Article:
1887

Abstract

Genetic immunization using viral vectors provides an effective means to elicit antigen-specific cellular immune responses. Several viral vectors have proven efficacious in inducing immune responses after direct injection . Among them, recombinant, self-inactivating lentiviral vectors are very attractive delivery systems, as they are able to efficiently transduce into and express foreign genes in a wide variety of mammalian cells. A self-inactivating lentiviral vector was evaluated for the delivery of human immunodeficiency virus 1 (HIV-1) envelope sequences in mice in order to elicit specific immune responses. With this aim, BALB/c mice were immunized with a single injection of self-inactivating lentiviral vectors carrying either the full-length HIV-1 Rev/Env (TY2-IIIBEnv) or the codon-optimized HIV-1 gp120 (TY2-JREnv) coding sequence. Both vectors were able to elicit specific cellular responses efficiently, as measured by gamma interferon ELISPOT and chromium-release assays, upon stimulation of splenocytes from BALB/c immunized mice. However, only the TY2-JREnv-immunized mice were able to elicit specific humoral responses, measured as anti-gp120 antibody production. These data provide the first evidence that a single, direct, administration of a lentiviral vector encoding a viral gene might represent a useful strategy for vaccine development.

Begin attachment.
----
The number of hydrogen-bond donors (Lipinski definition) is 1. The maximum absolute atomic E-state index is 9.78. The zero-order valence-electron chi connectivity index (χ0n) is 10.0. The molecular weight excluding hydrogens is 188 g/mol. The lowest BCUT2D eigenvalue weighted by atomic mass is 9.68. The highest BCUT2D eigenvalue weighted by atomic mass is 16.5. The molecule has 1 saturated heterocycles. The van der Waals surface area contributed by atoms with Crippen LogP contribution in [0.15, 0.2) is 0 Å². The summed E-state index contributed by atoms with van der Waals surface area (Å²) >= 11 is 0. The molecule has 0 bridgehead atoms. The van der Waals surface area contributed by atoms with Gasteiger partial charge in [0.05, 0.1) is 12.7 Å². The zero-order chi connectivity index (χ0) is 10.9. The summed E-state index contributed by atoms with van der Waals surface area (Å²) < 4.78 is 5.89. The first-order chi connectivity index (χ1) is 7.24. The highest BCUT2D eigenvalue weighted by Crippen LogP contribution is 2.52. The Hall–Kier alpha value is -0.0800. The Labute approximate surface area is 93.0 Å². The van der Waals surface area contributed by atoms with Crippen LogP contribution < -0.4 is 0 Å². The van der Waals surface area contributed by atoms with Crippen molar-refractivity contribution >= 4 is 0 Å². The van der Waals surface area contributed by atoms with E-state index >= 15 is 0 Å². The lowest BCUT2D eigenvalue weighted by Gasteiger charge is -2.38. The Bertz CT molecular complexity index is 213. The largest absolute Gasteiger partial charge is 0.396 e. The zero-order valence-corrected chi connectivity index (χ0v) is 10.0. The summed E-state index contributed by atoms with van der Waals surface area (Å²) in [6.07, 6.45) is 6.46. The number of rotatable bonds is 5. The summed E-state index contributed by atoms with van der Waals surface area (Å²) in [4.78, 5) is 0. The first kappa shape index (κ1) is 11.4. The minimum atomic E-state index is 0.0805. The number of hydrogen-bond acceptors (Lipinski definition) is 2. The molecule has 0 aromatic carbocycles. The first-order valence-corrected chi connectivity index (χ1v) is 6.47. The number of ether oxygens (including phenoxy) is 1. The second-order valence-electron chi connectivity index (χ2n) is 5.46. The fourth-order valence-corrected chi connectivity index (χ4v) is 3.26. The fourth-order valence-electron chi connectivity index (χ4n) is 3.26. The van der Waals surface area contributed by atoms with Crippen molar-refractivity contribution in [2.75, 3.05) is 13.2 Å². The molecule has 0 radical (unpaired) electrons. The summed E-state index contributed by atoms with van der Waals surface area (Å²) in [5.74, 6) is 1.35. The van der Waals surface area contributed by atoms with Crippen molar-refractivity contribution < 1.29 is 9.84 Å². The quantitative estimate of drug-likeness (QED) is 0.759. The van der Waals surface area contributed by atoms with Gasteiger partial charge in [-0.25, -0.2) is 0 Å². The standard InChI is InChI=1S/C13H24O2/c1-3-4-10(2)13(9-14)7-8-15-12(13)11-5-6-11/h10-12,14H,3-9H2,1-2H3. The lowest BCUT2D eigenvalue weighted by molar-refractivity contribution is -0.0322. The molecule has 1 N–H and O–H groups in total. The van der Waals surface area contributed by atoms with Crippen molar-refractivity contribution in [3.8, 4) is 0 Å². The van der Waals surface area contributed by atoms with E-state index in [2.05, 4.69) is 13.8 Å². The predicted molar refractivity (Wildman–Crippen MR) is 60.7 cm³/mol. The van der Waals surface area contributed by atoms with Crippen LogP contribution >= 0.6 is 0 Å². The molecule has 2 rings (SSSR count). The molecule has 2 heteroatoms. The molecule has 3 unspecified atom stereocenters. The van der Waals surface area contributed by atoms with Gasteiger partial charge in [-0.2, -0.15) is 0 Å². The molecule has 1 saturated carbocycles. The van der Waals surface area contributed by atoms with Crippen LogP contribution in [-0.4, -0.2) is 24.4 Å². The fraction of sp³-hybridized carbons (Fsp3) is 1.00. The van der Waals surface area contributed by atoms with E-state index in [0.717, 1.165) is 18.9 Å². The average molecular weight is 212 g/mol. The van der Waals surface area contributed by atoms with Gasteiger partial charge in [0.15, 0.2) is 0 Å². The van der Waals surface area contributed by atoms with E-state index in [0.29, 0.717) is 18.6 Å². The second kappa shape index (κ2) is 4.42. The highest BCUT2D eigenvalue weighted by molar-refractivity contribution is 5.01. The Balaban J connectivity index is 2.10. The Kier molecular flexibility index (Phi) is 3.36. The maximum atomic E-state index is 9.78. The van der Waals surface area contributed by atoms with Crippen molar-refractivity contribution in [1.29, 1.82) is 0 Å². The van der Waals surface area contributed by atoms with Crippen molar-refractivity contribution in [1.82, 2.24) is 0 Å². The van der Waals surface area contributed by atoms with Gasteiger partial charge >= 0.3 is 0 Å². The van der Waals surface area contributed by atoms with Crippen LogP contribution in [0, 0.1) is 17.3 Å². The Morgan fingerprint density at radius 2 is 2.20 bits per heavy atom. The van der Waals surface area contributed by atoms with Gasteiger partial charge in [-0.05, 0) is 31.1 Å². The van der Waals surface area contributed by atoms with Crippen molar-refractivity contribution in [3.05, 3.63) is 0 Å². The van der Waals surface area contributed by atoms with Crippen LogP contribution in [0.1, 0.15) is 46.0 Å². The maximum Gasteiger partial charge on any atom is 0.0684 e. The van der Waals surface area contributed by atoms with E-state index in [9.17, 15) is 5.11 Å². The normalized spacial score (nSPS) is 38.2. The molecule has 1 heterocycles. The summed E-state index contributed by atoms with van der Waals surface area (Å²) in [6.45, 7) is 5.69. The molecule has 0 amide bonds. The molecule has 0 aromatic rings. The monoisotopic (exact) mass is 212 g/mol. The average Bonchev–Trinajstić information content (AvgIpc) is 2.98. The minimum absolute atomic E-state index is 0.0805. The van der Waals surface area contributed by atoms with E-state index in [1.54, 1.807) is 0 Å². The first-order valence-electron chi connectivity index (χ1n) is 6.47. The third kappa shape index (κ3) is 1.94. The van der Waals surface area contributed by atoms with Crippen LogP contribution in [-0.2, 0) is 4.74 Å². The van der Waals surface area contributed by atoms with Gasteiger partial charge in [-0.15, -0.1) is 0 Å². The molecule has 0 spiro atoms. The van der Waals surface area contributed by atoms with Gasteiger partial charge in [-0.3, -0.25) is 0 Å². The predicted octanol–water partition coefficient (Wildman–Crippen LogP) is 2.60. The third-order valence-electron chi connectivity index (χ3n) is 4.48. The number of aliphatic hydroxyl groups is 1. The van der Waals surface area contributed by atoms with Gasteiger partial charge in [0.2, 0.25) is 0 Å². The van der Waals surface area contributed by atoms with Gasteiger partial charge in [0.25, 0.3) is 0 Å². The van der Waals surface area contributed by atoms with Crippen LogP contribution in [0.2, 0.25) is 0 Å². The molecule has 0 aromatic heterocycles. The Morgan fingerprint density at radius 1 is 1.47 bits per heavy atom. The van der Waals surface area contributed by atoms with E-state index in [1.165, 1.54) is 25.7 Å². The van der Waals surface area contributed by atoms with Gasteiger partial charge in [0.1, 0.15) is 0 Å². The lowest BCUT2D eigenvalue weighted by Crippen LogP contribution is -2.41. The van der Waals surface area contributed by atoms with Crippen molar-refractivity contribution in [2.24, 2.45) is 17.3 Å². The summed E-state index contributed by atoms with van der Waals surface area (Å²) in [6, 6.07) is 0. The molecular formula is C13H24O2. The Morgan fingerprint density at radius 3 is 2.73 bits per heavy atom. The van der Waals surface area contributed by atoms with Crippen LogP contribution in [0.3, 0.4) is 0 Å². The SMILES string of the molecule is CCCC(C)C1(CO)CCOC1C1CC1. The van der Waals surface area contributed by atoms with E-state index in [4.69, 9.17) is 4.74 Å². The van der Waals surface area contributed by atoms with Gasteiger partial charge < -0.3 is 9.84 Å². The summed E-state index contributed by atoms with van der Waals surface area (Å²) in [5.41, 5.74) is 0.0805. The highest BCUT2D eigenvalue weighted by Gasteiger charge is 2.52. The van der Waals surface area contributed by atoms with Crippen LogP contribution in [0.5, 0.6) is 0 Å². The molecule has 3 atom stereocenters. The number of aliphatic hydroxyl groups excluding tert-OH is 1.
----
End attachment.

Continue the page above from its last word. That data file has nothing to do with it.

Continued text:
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2006-06-01
2020-10-27
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